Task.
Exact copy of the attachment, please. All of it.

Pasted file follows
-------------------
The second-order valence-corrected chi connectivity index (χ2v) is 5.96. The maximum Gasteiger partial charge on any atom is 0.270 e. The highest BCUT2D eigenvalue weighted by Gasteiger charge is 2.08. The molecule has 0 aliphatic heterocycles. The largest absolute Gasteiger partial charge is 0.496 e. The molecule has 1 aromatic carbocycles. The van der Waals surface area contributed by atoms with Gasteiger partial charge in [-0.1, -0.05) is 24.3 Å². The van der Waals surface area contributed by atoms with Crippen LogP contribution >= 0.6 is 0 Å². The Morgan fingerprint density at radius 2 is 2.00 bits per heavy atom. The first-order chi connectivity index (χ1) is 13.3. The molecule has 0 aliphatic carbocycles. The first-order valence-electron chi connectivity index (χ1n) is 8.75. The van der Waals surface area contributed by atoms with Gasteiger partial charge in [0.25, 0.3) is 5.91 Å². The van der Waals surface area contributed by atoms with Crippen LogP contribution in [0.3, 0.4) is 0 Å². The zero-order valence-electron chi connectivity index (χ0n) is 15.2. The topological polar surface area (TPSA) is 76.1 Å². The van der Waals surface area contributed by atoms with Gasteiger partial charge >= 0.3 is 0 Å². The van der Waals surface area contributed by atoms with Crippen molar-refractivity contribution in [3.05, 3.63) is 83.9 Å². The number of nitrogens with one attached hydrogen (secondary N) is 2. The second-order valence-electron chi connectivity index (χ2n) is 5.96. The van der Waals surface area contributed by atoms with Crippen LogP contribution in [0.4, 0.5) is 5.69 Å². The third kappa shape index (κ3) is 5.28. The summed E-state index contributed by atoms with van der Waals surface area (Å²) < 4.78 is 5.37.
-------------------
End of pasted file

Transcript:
The second-order valence-corrected chi connectivity index (χ2v) is 5.96. The maximum Gasteiger partial charge on any atom is 0.270 e. The highest BCUT2D eigenvalue weighted by Gasteiger charge is 2.08. The molecule has 0 aliphatic heterocycles. The largest absolute Gasteiger partial charge is 0.496 e. The molecule has 1 aromatic carbocycles. The van der Waals surface area contributed by atoms with Gasteiger partial charge in [-0.1, -0.05) is 24.3 Å². The van der Waals surface area contributed by atoms with Crippen LogP contribution >= 0.6 is 0 Å². The Morgan fingerprint density at radius 2 is 2.00 bits per heavy atom. The first-order chi connectivity index (χ1) is 13.3. The molecule has 0 aliphatic carbocycles. The first-order valence-electron chi connectivity index (χ1n) is 8.75. The van der Waals surface area contributed by atoms with Gasteiger partial charge in [0.25, 0.3) is 5.91 Å². The van der Waals surface area contributed by atoms with Crippen LogP contribution in [0.3, 0.4) is 0 Å². The zero-order valence-electron chi connectivity index (χ0n) is 15.2. The topological polar surface area (TPSA) is 76.1 Å². The van der Waals surface area contributed by atoms with Gasteiger partial charge >= 0.3 is 0 Å². The van der Waals surface area contributed by atoms with Crippen molar-refractivity contribution in [3.05, 3.63) is 83.9 Å². The number of nitrogens with one attached hydrogen (secondary N) is 2. The second-order valence-electron chi connectivity index (χ2n) is 5.96. The van der Waals surface area contributed by atoms with Crippen LogP contribution in [0.4, 0.5) is 5.69 Å². The third kappa shape index (κ3) is 5.28. The summed E-state index contributed by atoms with van der Waals surface area (Å²) < 4.78 is 5.37.